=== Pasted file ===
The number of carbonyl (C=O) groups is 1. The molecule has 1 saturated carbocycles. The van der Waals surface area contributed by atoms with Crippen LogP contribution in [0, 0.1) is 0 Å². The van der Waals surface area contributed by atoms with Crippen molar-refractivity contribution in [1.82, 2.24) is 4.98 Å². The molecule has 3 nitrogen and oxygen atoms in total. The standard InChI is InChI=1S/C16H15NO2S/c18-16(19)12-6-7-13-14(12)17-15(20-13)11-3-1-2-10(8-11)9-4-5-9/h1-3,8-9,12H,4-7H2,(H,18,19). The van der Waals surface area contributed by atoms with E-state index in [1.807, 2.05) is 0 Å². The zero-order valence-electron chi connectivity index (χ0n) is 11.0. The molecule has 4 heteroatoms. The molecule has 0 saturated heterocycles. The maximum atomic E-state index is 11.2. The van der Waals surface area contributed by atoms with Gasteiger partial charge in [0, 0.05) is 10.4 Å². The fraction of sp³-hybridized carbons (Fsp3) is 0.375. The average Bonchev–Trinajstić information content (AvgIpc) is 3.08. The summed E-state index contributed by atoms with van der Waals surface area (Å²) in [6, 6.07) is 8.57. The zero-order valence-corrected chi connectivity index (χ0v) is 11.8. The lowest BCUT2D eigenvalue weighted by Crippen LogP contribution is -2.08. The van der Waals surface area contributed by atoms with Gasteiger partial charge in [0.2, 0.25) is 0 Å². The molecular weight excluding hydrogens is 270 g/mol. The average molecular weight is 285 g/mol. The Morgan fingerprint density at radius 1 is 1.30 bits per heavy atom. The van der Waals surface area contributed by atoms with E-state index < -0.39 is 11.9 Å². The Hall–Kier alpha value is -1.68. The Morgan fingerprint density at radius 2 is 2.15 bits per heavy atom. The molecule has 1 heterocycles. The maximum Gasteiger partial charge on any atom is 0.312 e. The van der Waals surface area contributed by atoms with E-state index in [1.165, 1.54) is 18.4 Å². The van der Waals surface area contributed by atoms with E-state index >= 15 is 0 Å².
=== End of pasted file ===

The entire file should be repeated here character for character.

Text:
The number of carbonyl (C=O) groups is 1. The molecule has 1 saturated carbocycles. The van der Waals surface area contributed by atoms with Crippen LogP contribution in [0, 0.1) is 0 Å². The van der Waals surface area contributed by atoms with Crippen molar-refractivity contribution in [1.82, 2.24) is 4.98 Å². The molecule has 3 nitrogen and oxygen atoms in total. The standard InChI is InChI=1S/C16H15NO2S/c18-16(19)12-6-7-13-14(12)17-15(20-13)11-3-1-2-10(8-11)9-4-5-9/h1-3,8-9,12H,4-7H2,(H,18,19). The van der Waals surface area contributed by atoms with E-state index in [1.807, 2.05) is 0 Å². The zero-order valence-electron chi connectivity index (χ0n) is 11.0. The molecule has 4 heteroatoms. The molecule has 0 saturated heterocycles. The maximum atomic E-state index is 11.2. The van der Waals surface area contributed by atoms with Gasteiger partial charge in [0, 0.05) is 10.4 Å². The fraction of sp³-hybridized carbons (Fsp3) is 0.375. The average Bonchev–Trinajstić information content (AvgIpc) is 3.08. The summed E-state index contributed by atoms with van der Waals surface area (Å²) in [6, 6.07) is 8.57. The zero-order valence-corrected chi connectivity index (χ0v) is 11.8. The lowest BCUT2D eigenvalue weighted by Crippen LogP contribution is -2.08. The van der Waals surface area contributed by atoms with Gasteiger partial charge in [0.2, 0.25) is 0 Å². The molecular weight excluding hydrogens is 270 g/mol. The average molecular weight is 285 g/mol. The Morgan fingerprint density at radius 1 is 1.30 bits per heavy atom. The van der Waals surface area contributed by atoms with E-state index < -0.39 is 11.9 Å². The Hall–Kier alpha value is -1.68. The Morgan fingerprint density at radius 2 is 2.15 bits per heavy atom. The molecule has 1 heterocycles. The maximum Gasteiger partial charge on any atom is 0.312 e. The van der Waals surface area contributed by atoms with E-state index in [1.165, 1.54) is 18.4 Å². The van der Waals surface area contributed by atoms with E-state index >= 15 is 0 Å².